Story by Gary Vogt
Mention the Massillon-Warren football series to a Harding fan and he is sure to bring up the infamous “1957 Clock Game,” where it was claimed by Warren that the Tigers won by virtue of having an extra minute of time added at the end. Here is that story.
The build up to the game was huge to say the least. And the outcome would certainly go a long way that year in determining the eventual state champion. The fact that the attendance that night was 21,322 fans attests to its magnitude.
Warren came into the game with a record of 6-0 and they were ranked No. 1 in the Associated Press Poll, which was used to select the state champ at that time. The Tigers had a record of 4-1 having lost to Cleveland Benedictine 13-7 (they only played five games at that point in the season, as the contest with Mansfield was canceled due to a flu epidemic).
Massillon scored two first quarter touchdowns to take a 14-0 lead. Warren then fought back with two second half touchdowns to tie it up at 14. Then the epic drive and resulting controversy took place.
The Tigers had returned a punt to their 38 yard line with 2:38 showing on the clock to set up the drive. When it was over, the clock had expired and Massillon was celebrating a victory. Along the way, the Tigers used three different quarterbacks and converted on two fourth downs. The first conversion required a measurement, which the Tigers made by inches. The second occurred on the last play of the game with the Tigers on Warren’s 38 yard line. With just four seconds left, sophomore quarterback Joe Sparma tossed deep to end Clyde Childers for the game-winning touchdown. Childers snagged the pass between two Warren defenders and lunged across the goal line for the score. Pandemonium broke loose and the try for the extra point never did not take place.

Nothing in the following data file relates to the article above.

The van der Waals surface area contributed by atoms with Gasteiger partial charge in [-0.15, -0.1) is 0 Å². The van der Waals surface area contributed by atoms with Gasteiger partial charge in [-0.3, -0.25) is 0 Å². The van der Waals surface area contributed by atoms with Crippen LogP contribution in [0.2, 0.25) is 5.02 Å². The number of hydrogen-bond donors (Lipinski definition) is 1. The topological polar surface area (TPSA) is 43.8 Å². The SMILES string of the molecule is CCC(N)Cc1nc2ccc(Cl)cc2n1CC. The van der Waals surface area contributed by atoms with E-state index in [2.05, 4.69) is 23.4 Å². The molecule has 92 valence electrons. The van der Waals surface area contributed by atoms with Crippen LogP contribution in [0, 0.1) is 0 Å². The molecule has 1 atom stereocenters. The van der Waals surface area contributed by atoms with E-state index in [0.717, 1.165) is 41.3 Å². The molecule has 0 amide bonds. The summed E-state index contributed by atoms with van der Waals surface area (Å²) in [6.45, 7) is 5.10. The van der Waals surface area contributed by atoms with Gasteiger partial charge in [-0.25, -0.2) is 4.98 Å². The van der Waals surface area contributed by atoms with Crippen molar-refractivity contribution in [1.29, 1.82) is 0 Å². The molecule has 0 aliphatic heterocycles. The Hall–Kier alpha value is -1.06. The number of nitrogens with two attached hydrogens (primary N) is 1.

According to the Warren Tribune Chronicle a Warren fan contacted Harding coach Gene Slaughter on the sideline after the game and claimed that a minute of time was added to the clock after it reached the 0:59 mark, obviously aiding the Tigers during their final march to the endzone. Thus began a detailed investigation conducted by both schools.
- The clock operator that night was Bill Archibald.
- The game was broadcast on WHBC radio.
- Referees – Stan Machock – Referee, Eric Calhoun – Umpire, Sam Hadnick – Head Linesman & C. W. Kupp – Field Judge.
- Warren’s head coach – Gene Slaughter
- Warren officials did contact OHSAA to ask if they could look into the clock operation that night. OHSAA assigned the investigation to an E. M. Ensminger, an OHSAA Commissioner. He later found in Massillon’s favor.
Without discounting this information, Coach Slaughter contacted Head Referee Stan Machock to inquire if his crew had noticed a clock malfunction. Machock stated that no one on the crew was aware of any such malfunction. Machock and Slaughter climbed the stands to the West Press Box where Bill Archibald, the clock operator, was wrapping up his evening’s work and was putting away his equipment. Machock asked Archibald if he had noticed any clock malfunction during the conclusion of the game. Archibald had not noticed any such malfunction. Machock asked Archibald to re-run the clock down to check it’s reliability. He re-ran the last four minutes three or four times for Machock. The clock performed accurately each time. Machock told Slaughter that there was nothing more he could do and they departed the Press Box.